Proving Deloitte, KPMG or the firms’ auditors guilty of breaching the Audit Profession Act and Irba’s Code of Professional Conduct is not easy.
If KPMG can provide Irba with documentary evidence that supports the audit opinions it reached on Gupta-family companies and SARS, demonstrating that there was no breach of the professional standards or code of conduct, there is very little for which it can be charged. The same applies to Deloitte’s audit of African Bank.
"The sufficiency and appropriateness of audit evidence to support the opinion expressed is a key concept in auditing," Jillian Bailey, head of Irba’s investigations department, says.
"If there was blatant money laundering and the auditor missed it during a test of non-compliance with laws and regulations, we will raise a finding on this in our investigation. Any non-compliance with the professional standards and code of conduct will result in an investigation finding," she says.
Leaked e-mails show that Linkway was instrumental in channelling R30m to the Gupta family’s Sun City wedding, money that was intended to go to black dairy farmers in the Free State. Linkway got its hands on the cash through an elaborate money-laundering scheme using shelf companies in Dubai.
When auditors detect non-compliance with laws and regulations, referred to as "reportable irregularities", they are required to report them to the regulator.
A reportable irregularity is an unlawful act committed by someone in a management position that could cause material financial loss to an entity, is fraudulent, or represents a breach of fiduciary duties.
Irba says KPMG has submitted no reportable irregularities relating to its audits of Gupta-family companies — Oakbay, Sahara and Linkway Trading — dating back to 2006. If KPMG can demonstrate that there was no way it could have picked up on "reportable irregularities" during its Linkway audit, it may well be off the hook.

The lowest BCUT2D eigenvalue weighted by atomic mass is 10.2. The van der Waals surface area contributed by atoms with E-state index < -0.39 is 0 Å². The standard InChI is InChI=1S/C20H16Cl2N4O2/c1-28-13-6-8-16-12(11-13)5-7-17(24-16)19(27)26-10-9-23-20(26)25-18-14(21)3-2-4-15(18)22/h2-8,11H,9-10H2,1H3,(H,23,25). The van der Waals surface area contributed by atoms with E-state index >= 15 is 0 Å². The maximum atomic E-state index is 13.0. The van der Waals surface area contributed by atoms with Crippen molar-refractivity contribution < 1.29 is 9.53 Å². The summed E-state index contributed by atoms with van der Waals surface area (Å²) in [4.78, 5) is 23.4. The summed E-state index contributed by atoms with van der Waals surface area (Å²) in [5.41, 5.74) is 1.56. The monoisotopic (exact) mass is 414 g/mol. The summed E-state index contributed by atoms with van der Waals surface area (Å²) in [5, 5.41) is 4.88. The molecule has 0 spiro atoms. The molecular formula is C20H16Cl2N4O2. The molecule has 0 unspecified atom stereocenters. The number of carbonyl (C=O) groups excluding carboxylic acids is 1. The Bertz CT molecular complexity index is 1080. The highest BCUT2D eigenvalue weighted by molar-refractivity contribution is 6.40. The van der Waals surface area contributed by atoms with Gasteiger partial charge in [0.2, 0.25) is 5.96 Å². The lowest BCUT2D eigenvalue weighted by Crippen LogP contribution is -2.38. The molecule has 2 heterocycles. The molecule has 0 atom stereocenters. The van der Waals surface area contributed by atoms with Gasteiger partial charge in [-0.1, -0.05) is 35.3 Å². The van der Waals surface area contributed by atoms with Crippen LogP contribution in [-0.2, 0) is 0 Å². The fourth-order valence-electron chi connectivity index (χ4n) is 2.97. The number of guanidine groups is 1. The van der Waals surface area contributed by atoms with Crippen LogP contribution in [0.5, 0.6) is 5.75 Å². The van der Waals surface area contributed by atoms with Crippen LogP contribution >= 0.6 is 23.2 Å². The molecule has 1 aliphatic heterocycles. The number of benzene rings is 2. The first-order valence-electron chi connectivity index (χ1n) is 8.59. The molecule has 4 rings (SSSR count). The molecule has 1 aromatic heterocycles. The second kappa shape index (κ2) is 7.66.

This will come as a disappointment to those who say that KPMG should be held at least partly responsible for the Guptas’ raiding of state coffers.
Agulhas describes this as the "expectation gap".
"The public is expecting auditors to pick up on things that auditors might not be expected to pick up on in terms of the standards. In the current environment the expectation gap is growing," he says. But Agulhas also feels strongly that auditors are not sufficiently sceptical.
Bailey agrees, saying that auditors are expected to be vigilant and sceptical and to apply due care in reaching an opinion on the fair presentation of financials. But, she adds, they are doing no more than just that.
"When an auditor signs off on a company’s financials, they are expressing an opinion on whether the financial statements are a fair reflection of the financial affairs of a company," says Bailey.
An audit opinion is not an assurance that every single transaction that a company entered into is legitimate, because auditors do not check all transactions.
A R30m project management fee for the wedding, invoiced by Linkway that appears to have done little other work, should arguably have raised red flags. While KPMG has admitted its work for the Guptas and SARS "fell considerably short" of its standards, it has stopped short of admitting to any illegal behaviour, saying an internal probe did not uncover any such evidence.
Perhaps, like McKinsey, whose seemingly forced partnership with Trillian to win work for Eskom was used in 2018 as a Harvard Business School case study, KPMG’s work for the Gupta family will be relegated to a business school course on ethics.